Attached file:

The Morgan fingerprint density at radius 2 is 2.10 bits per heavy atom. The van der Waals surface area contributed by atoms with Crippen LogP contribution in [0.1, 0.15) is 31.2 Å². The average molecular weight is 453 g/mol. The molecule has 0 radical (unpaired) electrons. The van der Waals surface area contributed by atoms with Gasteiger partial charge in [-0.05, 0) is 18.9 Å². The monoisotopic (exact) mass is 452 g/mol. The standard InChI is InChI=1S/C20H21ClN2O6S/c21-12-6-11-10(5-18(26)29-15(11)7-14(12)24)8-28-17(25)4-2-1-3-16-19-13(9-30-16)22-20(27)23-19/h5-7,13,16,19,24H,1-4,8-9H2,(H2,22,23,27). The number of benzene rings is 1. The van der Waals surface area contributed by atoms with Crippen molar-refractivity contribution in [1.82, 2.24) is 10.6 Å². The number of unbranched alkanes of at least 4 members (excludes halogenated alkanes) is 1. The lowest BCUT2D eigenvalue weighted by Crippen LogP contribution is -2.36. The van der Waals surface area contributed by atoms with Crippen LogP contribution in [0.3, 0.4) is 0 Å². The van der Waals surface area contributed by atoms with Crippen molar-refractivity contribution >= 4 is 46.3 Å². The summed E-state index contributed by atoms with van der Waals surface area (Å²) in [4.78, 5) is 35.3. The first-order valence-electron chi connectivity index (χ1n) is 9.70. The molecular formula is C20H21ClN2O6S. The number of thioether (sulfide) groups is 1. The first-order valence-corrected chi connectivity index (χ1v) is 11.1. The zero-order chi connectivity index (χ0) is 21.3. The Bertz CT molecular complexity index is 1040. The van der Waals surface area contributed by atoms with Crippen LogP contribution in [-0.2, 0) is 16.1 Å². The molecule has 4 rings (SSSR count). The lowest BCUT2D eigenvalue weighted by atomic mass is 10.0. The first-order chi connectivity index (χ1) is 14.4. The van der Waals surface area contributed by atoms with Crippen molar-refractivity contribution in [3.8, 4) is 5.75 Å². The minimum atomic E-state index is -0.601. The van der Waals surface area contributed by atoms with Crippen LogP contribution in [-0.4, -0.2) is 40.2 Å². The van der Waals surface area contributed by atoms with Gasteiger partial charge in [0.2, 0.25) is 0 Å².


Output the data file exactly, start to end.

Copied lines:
The Morgan fingerprint density at radius 2 is 2.10 bits per heavy atom. The van der Waals surface area contributed by atoms with Crippen LogP contribution in [0.1, 0.15) is 31.2 Å². The average molecular weight is 453 g/mol. The molecule has 0 radical (unpaired) electrons. The van der Waals surface area contributed by atoms with Gasteiger partial charge in [-0.05, 0) is 18.9 Å². The monoisotopic (exact) mass is 452 g/mol. The standard InChI is InChI=1S/C20H21ClN2O6S/c21-12-6-11-10(5-18(26)29-15(11)7-14(12)24)8-28-17(25)4-2-1-3-16-19-13(9-30-16)22-20(27)23-19/h5-7,13,16,19,24H,1-4,8-9H2,(H2,22,23,27). The number of benzene rings is 1. The van der Waals surface area contributed by atoms with Crippen molar-refractivity contribution in [1.82, 2.24) is 10.6 Å². The number of unbranched alkanes of at least 4 members (excludes halogenated alkanes) is 1. The lowest BCUT2D eigenvalue weighted by Crippen LogP contribution is -2.36. The van der Waals surface area contributed by atoms with Crippen LogP contribution in [0.3, 0.4) is 0 Å². The van der Waals surface area contributed by atoms with Crippen molar-refractivity contribution >= 4 is 46.3 Å². The summed E-state index contributed by atoms with van der Waals surface area (Å²) in [4.78, 5) is 35.3. The first-order valence-electron chi connectivity index (χ1n) is 9.70. The molecular formula is C20H21ClN2O6S. The number of thioether (sulfide) groups is 1. The first-order valence-corrected chi connectivity index (χ1v) is 11.1. The zero-order chi connectivity index (χ0) is 21.3. The Bertz CT molecular complexity index is 1040. The van der Waals surface area contributed by atoms with Crippen LogP contribution in [-0.2, 0) is 16.1 Å². The molecule has 4 rings (SSSR count). The lowest BCUT2D eigenvalue weighted by atomic mass is 10.0. The first-order chi connectivity index (χ1) is 14.4. The van der Waals surface area contributed by atoms with Crippen molar-refractivity contribution in [3.8, 4) is 5.75 Å². The minimum atomic E-state index is -0.601. The van der Waals surface area contributed by atoms with Crippen LogP contribution in [-0.4, -0.2) is 40.2 Å². The van der Waals surface area contributed by atoms with Gasteiger partial charge in [0.2, 0.25) is 0 Å².